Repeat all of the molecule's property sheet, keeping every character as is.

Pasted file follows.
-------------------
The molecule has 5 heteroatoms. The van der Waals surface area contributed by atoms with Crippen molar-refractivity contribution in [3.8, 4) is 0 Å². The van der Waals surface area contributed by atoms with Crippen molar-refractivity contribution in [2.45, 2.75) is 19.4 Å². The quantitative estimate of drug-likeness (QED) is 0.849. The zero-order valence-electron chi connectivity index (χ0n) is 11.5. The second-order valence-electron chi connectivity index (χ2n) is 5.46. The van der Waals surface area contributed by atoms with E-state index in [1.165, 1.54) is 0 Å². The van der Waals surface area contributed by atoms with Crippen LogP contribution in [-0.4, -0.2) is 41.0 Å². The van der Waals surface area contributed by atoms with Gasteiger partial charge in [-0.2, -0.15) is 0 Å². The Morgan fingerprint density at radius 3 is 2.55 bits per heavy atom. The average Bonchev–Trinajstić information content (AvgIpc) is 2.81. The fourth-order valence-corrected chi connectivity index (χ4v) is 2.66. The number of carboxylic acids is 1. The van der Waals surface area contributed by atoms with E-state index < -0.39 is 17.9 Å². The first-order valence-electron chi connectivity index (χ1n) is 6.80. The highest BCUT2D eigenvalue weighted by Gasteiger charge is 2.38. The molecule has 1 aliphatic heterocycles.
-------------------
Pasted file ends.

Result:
The molecule has 5 heteroatoms. The van der Waals surface area contributed by atoms with Crippen molar-refractivity contribution in [3.8, 4) is 0 Å². The van der Waals surface area contributed by atoms with Crippen molar-refractivity contribution in [2.45, 2.75) is 19.4 Å². The quantitative estimate of drug-likeness (QED) is 0.849. The zero-order valence-electron chi connectivity index (χ0n) is 11.5. The second-order valence-electron chi connectivity index (χ2n) is 5.46. The van der Waals surface area contributed by atoms with E-state index in [1.165, 1.54) is 0 Å². The van der Waals surface area contributed by atoms with Crippen LogP contribution in [-0.4, -0.2) is 41.0 Å². The van der Waals surface area contributed by atoms with Gasteiger partial charge in [-0.2, -0.15) is 0 Å². The Morgan fingerprint density at radius 3 is 2.55 bits per heavy atom. The average Bonchev–Trinajstić information content (AvgIpc) is 2.81. The fourth-order valence-corrected chi connectivity index (χ4v) is 2.66. The number of carboxylic acids is 1. The van der Waals surface area contributed by atoms with E-state index < -0.39 is 17.9 Å². The first-order valence-electron chi connectivity index (χ1n) is 6.80. The highest BCUT2D eigenvalue weighted by Gasteiger charge is 2.38. The molecule has 1 aliphatic heterocycles.